|Publication number||US4267759 A|
|Application number||US 06/061,465|
|Publication date||May 19, 1981|
|Filing date||Jul 27, 1979|
|Priority date||Jul 27, 1979|
|Publication number||06061465, 061465, US 4267759 A, US 4267759A, US-A-4267759, US4267759 A, US4267759A|
|Inventors||Richard D. Sullivan, Allen E. Knies|
|Original Assignee||Kimball International, Inc.|
|Export Citation||BiBTeX, EndNote, RefMan|
|Patent Citations (9), Referenced by (32), Classifications (9)|
|External Links: USPTO, USPTO Assignment, Espacenet|
The present invention relates to locking devices for tools, such as sawblades, and in particular to a locking device for tools of the split type, which comprise two or more segments held together during use.
In commercial woodworking shops of the type where high production articles are being made, such as furniture making factories, circular saws are running nearly constantly, and the blades tend to wear rapidly, thereby requiring frequent replacement. Since the replacement of a blade necessitates shutting the machine down, the longer this procedure takes, the more production time which is lost. To minimize the time which is required to make a blade change, the blades have, in the past, been of the split variety comprising two semi-circular halves. To change a blade of this type, it is not necessary to remove the entire blade axially from the arbor, but merely to loosen the locking ring so that the two halves can be separated radially from the arbor.
Because sawblades utilized in high production woodworking installations are quite large, for example, fourteen inches to sixteen inches in diameter, and rotate at high speeds, a considerable amount of centrifugal force is generated. Obviously, this force would tend to separate the two halves of the blade thereby posing a very serious safety problem. One type of prior art collar comprises a split collar, which engages the blade halves by means of dowels or pins, and which is bolted together by means of bolts extending transversely to the axis of the blade. Because of the trememdous centrifugal forces generated by the rotating mass of the blade halves, however, these bolts are stressed to the point that they begin to stretch. When this occurs, the bolts could break thereby permitting the blade halves to fly off the arbor. Even if the bolts would not break, the outward movement of the collars may cause unusual stresses to be developed in the pins or dowels connecting them to the blade halves so that failure of the dowels or pins may occur.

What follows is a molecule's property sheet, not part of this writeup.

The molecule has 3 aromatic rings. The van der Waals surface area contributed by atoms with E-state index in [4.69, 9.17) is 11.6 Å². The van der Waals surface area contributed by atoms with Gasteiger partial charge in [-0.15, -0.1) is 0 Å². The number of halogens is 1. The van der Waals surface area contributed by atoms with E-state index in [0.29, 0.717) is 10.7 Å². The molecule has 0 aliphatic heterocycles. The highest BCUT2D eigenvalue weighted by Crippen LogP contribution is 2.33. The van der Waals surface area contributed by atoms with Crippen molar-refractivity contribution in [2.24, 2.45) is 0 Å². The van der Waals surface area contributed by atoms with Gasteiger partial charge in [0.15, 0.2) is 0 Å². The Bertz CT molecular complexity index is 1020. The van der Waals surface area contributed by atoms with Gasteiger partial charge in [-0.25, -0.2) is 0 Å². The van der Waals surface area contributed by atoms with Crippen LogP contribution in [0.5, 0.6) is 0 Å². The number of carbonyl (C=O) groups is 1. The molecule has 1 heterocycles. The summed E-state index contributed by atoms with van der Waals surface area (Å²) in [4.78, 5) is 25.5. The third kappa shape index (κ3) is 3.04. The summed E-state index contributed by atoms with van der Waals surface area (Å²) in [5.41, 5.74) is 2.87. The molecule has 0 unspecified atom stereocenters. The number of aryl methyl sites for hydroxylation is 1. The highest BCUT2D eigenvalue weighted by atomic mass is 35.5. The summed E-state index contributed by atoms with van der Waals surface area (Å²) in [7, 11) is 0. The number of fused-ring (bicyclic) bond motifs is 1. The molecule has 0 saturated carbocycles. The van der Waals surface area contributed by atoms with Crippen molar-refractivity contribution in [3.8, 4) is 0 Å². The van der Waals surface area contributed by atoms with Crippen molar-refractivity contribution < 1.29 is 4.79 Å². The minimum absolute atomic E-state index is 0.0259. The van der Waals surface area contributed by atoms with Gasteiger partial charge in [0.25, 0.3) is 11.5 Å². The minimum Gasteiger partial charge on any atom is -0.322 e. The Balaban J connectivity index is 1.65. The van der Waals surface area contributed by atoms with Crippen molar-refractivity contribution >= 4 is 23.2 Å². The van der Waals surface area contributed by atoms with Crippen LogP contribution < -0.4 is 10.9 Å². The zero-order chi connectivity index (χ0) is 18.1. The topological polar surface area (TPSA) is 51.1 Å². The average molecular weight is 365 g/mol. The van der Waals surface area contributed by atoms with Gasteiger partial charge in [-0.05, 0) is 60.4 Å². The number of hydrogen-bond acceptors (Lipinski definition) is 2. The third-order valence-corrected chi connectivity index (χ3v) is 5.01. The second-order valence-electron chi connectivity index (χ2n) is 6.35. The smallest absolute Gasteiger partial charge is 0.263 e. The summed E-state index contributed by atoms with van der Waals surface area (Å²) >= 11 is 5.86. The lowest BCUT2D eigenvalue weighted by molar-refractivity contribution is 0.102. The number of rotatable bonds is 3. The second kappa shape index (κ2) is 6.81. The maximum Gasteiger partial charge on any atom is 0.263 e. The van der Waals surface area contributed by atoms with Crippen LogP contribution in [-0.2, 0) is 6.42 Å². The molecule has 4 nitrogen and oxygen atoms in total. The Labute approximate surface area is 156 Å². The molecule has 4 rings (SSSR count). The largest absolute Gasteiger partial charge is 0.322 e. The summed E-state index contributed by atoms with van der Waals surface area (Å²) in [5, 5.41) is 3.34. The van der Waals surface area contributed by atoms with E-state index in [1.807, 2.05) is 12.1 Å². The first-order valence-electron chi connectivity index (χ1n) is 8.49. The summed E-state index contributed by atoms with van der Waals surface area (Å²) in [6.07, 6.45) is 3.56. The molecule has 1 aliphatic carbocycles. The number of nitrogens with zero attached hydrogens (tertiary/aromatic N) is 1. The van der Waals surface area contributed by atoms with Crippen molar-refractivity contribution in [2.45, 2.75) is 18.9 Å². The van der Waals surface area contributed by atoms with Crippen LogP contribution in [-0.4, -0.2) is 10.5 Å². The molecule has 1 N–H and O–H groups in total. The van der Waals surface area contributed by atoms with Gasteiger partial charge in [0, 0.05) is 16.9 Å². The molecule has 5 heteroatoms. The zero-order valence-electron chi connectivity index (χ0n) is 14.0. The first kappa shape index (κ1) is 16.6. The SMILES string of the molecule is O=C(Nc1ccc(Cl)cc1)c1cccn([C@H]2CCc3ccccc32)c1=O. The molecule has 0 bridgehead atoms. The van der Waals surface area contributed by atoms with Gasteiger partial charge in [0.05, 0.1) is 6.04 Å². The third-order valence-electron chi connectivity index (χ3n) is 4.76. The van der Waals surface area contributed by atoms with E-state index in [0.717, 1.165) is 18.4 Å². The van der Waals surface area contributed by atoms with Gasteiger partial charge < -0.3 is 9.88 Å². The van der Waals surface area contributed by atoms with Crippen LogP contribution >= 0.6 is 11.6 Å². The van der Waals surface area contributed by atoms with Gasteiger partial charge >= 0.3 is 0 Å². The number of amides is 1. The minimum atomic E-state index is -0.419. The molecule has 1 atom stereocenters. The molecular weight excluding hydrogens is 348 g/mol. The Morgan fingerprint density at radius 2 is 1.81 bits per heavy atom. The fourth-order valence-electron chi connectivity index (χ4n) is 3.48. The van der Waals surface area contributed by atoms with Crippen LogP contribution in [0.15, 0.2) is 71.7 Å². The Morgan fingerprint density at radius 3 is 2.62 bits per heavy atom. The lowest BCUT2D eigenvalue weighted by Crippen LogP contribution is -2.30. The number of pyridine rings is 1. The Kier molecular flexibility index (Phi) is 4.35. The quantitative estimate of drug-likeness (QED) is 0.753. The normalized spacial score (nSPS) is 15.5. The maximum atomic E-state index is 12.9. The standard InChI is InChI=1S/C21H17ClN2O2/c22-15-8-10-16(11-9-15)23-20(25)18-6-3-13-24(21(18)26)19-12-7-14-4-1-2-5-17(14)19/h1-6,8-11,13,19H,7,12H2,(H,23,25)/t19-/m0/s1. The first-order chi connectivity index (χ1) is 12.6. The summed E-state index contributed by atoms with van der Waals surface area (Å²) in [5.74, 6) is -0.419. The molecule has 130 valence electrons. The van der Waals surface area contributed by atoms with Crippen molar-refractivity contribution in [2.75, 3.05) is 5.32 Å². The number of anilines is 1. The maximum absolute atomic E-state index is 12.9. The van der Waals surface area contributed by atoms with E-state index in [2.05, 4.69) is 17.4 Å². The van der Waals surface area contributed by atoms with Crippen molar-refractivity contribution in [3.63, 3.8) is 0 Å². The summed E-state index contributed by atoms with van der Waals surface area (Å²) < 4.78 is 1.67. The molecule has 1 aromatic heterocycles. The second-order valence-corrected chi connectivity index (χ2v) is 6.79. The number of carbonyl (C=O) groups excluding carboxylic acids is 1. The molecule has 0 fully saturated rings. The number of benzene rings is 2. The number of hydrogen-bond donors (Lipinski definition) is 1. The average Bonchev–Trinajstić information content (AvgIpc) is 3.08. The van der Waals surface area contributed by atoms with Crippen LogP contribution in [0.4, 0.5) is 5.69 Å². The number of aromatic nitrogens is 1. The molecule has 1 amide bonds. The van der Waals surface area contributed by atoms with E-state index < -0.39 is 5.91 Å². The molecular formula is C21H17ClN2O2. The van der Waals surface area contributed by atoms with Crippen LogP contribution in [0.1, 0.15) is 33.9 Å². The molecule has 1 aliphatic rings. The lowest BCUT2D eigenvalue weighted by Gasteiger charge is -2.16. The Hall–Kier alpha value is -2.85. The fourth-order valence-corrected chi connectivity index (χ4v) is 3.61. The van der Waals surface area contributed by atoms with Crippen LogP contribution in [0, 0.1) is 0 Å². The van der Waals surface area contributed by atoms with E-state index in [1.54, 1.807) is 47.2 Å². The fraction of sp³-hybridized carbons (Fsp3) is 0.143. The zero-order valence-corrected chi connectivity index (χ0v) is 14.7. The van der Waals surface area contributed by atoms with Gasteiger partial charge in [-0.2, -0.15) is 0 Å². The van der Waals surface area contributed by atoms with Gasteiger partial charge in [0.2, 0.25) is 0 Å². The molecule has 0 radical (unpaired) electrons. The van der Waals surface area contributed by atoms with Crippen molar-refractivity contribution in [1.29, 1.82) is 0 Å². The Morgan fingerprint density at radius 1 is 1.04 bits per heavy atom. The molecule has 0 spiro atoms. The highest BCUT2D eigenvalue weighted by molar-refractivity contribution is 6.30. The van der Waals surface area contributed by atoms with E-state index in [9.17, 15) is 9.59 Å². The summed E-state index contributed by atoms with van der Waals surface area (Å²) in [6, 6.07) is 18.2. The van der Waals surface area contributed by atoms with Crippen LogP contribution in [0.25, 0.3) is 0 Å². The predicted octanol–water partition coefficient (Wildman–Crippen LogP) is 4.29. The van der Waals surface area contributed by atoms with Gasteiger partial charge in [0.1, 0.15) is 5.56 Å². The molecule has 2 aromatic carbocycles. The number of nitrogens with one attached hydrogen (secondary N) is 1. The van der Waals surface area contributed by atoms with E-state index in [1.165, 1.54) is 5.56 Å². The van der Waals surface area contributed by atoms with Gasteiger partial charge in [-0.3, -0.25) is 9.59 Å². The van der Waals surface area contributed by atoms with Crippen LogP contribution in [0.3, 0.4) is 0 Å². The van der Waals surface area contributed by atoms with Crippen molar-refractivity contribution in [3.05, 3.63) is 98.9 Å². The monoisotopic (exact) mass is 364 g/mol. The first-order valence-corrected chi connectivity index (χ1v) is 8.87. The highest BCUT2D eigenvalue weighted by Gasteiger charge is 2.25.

In order to overcome the problems and disadvantages of the prior art locking collars, the present invention provides an interlocking rib and groove arrangement between the integral, circular collar and the blade halves. This distributes the radial forces generated by the rotating blade evenly over a relatively large surface so that the radial forces are not localized, as in the case of the retaining bolts for the prior art locking collars. This arrangement allows for easy insertion and removal of a tool from its collar yet, when the assembly is locked-up, unduly large radial forces are not concentrated at any point on the assembly.
Specifically, the present invention contemplates a tool assembly comprising: a first collar having a generally cylindrical body portion and a flange portion wherein the flange portion includes a tool engaging surface, a circular split tool, such as a sawblade, dado blade, cutting head, etc., comprising a plurality of segments which, when assembled, has a central opening through which the body portion of the first collar extends, and a second collar disposed around the first collar body portion and having a tool engaging surface on the opposite side of the tool in engagement therewith. At least one annular rib on either the tool or one of the collars interlocks with a corresponding annular groove on the mating surface of the other of the tool or collar. A locking collar is threadedly secured to the body portion of the first collar and urges this second collar against the tool so as to tightly clamp the tool between the first and second collars. Pins key together the respective segments of the tool to the first collar flange portion.
FIG. 1 is a perspective view of the partially assembled locking collar assembly according to the present invention and one half of a circular sawblade;
FIG. 2 is a fragmentary sectional view of the completely assembled locking collar assembly and sawblade; and
FIG. 3 is a fragmentary exploded view of a portion of the locking collar assembly and the sawblade halves.